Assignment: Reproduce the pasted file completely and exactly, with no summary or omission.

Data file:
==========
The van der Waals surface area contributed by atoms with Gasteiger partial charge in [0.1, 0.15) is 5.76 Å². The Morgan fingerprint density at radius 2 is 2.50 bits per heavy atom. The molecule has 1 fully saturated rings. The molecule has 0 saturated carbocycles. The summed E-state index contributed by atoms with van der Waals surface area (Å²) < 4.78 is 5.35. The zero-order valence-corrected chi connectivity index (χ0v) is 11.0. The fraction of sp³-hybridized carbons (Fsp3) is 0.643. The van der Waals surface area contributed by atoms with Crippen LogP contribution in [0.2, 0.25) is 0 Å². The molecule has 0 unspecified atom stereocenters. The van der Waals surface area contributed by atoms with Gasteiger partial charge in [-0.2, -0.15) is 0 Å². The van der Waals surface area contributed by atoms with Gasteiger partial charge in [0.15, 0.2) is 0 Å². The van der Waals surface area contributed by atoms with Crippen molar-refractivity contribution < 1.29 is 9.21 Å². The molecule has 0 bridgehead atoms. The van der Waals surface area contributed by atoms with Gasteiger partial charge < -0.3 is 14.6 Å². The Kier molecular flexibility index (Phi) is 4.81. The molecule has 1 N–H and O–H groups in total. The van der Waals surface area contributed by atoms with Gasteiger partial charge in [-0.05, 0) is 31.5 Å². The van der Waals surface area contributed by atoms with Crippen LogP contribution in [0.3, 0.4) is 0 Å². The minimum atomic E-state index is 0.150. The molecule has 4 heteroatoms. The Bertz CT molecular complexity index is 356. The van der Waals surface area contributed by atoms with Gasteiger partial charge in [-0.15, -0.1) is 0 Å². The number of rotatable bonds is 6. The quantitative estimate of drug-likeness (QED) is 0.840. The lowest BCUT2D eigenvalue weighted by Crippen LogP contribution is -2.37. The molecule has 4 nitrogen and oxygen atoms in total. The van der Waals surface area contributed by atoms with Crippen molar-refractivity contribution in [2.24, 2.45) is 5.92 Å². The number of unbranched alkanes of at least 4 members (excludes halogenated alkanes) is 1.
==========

The van der Waals surface area contributed by atoms with Gasteiger partial charge in [0.1, 0.15) is 5.76 Å². The Morgan fingerprint density at radius 2 is 2.50 bits per heavy atom. The molecule has 1 fully saturated rings. The molecule has 0 saturated carbocycles. The summed E-state index contributed by atoms with van der Waals surface area (Å²) < 4.78 is 5.35. The zero-order valence-corrected chi connectivity index (χ0v) is 11.0. The fraction of sp³-hybridized carbons (Fsp3) is 0.643. The van der Waals surface area contributed by atoms with Crippen LogP contribution in [0.2, 0.25) is 0 Å². The molecule has 0 unspecified atom stereocenters. The van der Waals surface area contributed by atoms with Gasteiger partial charge in [-0.2, -0.15) is 0 Å². The van der Waals surface area contributed by atoms with Gasteiger partial charge in [0.15, 0.2) is 0 Å². The van der Waals surface area contributed by atoms with Crippen molar-refractivity contribution < 1.29 is 9.21 Å². The molecule has 0 bridgehead atoms. The van der Waals surface area contributed by atoms with Gasteiger partial charge < -0.3 is 14.6 Å². The Kier molecular flexibility index (Phi) is 4.81. The molecule has 1 N–H and O–H groups in total. The van der Waals surface area contributed by atoms with Gasteiger partial charge in [-0.05, 0) is 31.5 Å². The van der Waals surface area contributed by atoms with Crippen LogP contribution in [0.3, 0.4) is 0 Å². The minimum atomic E-state index is 0.150. The molecule has 4 heteroatoms. The Bertz CT molecular complexity index is 356. The van der Waals surface area contributed by atoms with Gasteiger partial charge in [-0.15, -0.1) is 0 Å². The number of rotatable bonds is 6. The quantitative estimate of drug-likeness (QED) is 0.840. The lowest BCUT2D eigenvalue weighted by Crippen LogP contribution is -2.37. The molecule has 4 nitrogen and oxygen atoms in total. The van der Waals surface area contributed by atoms with Crippen molar-refractivity contribution in [2.24, 2.45) is 5.92 Å². The number of unbranched alkanes of at least 4 members (excludes halogenated alkanes) is 1.